Sermon preached August 7, 2016
Final Sermon at First United Methodist Church, Duluth
Texts: Luke 12:32-40
“Do not be afraid, little flock, for it is your Father’s good pleasure to give you the kingdom.” (v. 32)
Earlier in my ministry here, I confessed that I was not always a huge fan of the term “pastor.” It derives from the Latin word for shepherd and relates to the Latin verb which means “to lead to pasture, set to grazing.” There is something about thinking of other people using the image of sheep that I find troublesome.
Yet, in my time here, I have come to love and embrace the term, though I do not think of you as sheep. Jesus words are words that resonate today, filled with tenderness and care – “Do not be afraid, little flock,” though I prefer Eugene Peterson’s rendering in The Message – “Dearest friends.” Do not be afraid dearest friends.
So here is a little irony. The symbol used for bishops contains a shepherd’s crook or crosier, and I was given a wooden crosier at my consecration. I better get used to this imagery!
Do not be afraid, dearest friends. There are so many emotions today: joy and celebration, sadness and grief, anxiety and fear. We have so much to celebrate with joy. We have done amazing things together in our work for Jesus Christ. It is cause for celebration. We are parting ways. After today, I am no longer your pastor. I am your bishop, once removed, so to speak. Bishops in The United Methodist Church are bishops of the whole church, and then assigned to an area. I am not the bishop of this area, but I am one of forty-six bishops for The United Methodist Church in the United States, and one of sixty-six bishops worldwide overseeing the ministry with twelve million United Methodist Christians. We are going different directions and there is sadness and grief. We are heading into new territory. There is anxiety and fear.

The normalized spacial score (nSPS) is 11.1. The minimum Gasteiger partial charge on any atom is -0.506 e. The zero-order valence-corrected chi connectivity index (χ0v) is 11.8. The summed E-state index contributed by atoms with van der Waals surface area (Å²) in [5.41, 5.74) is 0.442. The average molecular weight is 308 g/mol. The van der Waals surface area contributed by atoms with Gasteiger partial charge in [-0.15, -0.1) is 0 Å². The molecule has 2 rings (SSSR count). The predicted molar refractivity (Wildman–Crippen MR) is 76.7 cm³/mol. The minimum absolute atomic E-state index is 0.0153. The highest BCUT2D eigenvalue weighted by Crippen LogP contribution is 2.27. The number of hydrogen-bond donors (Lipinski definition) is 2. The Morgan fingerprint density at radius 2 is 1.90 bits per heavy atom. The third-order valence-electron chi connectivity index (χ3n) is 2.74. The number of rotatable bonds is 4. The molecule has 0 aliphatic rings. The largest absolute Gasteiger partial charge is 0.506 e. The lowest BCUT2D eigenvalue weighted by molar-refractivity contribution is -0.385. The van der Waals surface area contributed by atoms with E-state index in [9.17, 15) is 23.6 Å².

I would be lying if I told you I had no concerns or anxieties about my new role. I have never been a bishop before. I will be overseeing over 800 congregations in the state of Michigan. I will be working with the Council of Bishops as we work through some deep differences in The United Methodist Church. I have told the story, but not all may have heard it, I have told the story about the Saturday of my consecration as bishop. I was in the room where all the bishops had been getting ready for the service, when out of the corner of my eye, I spotted a door. There was an “exit” sign over it, and on the door it read, “emergency exit only.” I thought about it for a brief moment.
And you are entering uncharted territory. There will be an interim pastor here later this month, and for a few months – something new for First UMC, at least in a long while. The interim pastor brings wonderful gifts and graces, but different gifts and graces. Then a new pastor will be appointed with wonderful gifts and graces, but different gifts and graces.
Do not be afraid, my dearest friends – but we are a little afraid, a little anxious. I want to remind us, I want to remind myself, of the wise words of Parker Palmer, words that I have loved for a long time and words that I need now as ever, that we need now as ever.
In commenting on the biblical words, “do not be afraid,” Palmer writes: As one who is no stranger to fear, I have had to read those words with care so as not to twist them into a discouraging counsel of perfection. “Be not afraid” does not mean we cannot have fear. Everyone has fear, and people who embrace the call to leadership often find fear abounding. Instead, the words say we do not need to be the fear we have. We do not have to lead from a place of fear…. We have places of fear inside us, but we have other places as well – places with names like trust and hope and faith. We can choose to lead from one of those places, to stand on ground that is not riddled with the fault lines of fear, to move toward others from a place of promise instead of anxiety. (Let Your Life Speak, 93-94)